This page has guidance for teams looking to recruit participants for user research.
Participants must be:
- able to give their consent; and
- capable of making their own decisions.
Check with your department privacy lead if your study will include:
- people under 18 years of age; or
- people who are not Yukon residents.
How many people to recruit
The number of participants will vary based on:
- the size and complexity of your project; and
- the user research techniques you use.
If you are conducting usability testing, we recommend at least 2 rounds of testing on 3 to 5 people. Take what you learn from the first round and iterate the service. Then test it with new participants to make sure you have addressed the usability issues.
Guidelines for recruiting participants
Apply these guidelines to your recruitment planning.
Recruit citizens and not coworkers
During service maturity assessments, we ask about user research. The team will often report that they have tested it on their colleagues. What we are looking for, is that they have tested it with citizens. It is important to test your service with people who are not familiar with the project.
Recruit people who represent your main user groups
Try to find participants that are likely to use your service in the future. For example you might recruit:
- students or prospective students if your service is to apply for a post-secondary grant;
- business owners if you are building a business directory; or
- parents or guardians if you have a service to register for a school bus.
Recruit people with a variety of abilities
Make your research inclusive. Within your user groups, try to test your service people with a variety of abilities. For example, recruit people who:
- can't make it into a government office to access a service;
- are not comfortable with, or new to using digital services;
- might not have access to a mobile device or computer;
- might understand information better at different reading grade levels; or
- represent diverse cultures and languages.
Including a variety of user will help the project team:
- understand the barriers people with different abilities might encounter;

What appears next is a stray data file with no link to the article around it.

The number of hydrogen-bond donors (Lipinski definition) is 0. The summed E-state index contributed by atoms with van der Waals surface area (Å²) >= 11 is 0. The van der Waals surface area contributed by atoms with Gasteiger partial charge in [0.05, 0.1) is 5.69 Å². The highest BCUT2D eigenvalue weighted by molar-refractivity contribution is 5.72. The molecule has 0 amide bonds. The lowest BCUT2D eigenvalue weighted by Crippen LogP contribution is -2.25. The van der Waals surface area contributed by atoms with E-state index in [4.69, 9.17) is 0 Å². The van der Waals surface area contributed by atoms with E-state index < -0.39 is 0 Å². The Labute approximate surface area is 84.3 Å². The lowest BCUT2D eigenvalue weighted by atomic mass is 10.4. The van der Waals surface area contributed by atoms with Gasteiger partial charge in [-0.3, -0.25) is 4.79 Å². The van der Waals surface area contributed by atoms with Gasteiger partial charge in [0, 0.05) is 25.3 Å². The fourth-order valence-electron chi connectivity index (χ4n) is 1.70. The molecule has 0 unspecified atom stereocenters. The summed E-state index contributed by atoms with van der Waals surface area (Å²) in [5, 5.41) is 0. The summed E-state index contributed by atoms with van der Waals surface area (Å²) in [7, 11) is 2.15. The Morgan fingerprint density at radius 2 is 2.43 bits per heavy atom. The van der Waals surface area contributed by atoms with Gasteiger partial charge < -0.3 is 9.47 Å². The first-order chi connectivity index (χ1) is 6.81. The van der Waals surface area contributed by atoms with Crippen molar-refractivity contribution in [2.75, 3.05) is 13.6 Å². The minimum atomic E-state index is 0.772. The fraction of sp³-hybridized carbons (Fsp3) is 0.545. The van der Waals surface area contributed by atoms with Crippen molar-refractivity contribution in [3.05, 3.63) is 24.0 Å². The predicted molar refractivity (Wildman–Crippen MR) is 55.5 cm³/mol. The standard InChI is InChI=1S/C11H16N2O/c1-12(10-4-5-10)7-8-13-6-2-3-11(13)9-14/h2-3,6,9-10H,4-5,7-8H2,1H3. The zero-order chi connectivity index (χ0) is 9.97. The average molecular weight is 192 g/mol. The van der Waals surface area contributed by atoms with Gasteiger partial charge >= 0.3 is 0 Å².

- refine the service design and content based on how different users experience them; and
- meet the government’s accessibility requirements.
Recruit people who help others use a service
Not all users will access a service themselves. There are instances where another person will help them use a service. For example:
- legal professionals;
- parents or guardians;
- caseworkers; or
- children or advocates for elders or seniors.
Where to find user research participants
These are examples of where project teams have looked to recruit participants.
- Contact existing clients or people from committees or working groups. For example, a team working on a website for early learning professionals, contacted people working in that field.
- Get referrals from other recruits or project team members.
- Advertise through:
- the government’s social media channels;
- online advertising;
- the government intranet and discussion boards;
- blog posts; or
- newspaper ads.
- Trade shows or industry events.
Teams have set up booths and displayed their website to watch and interact with people trying them out.
- Public spaces.
Teams have set up a table and displays at locations like:
- Yukon University;
- Canada Games Centre;
- visitor reception centres;
- public libraries;
- farmers markets; or
- campgrounds or parks.
- First Nations or municipal governments.
Teams have contacted colleagues in other governments so see of they, or their staff want to take part. They have offered to return the favour if or when these governments undertake similar research.
- Not-for-profit organizations.
Teams have worked with not-for-profit organizations to test a service with a particular set up users.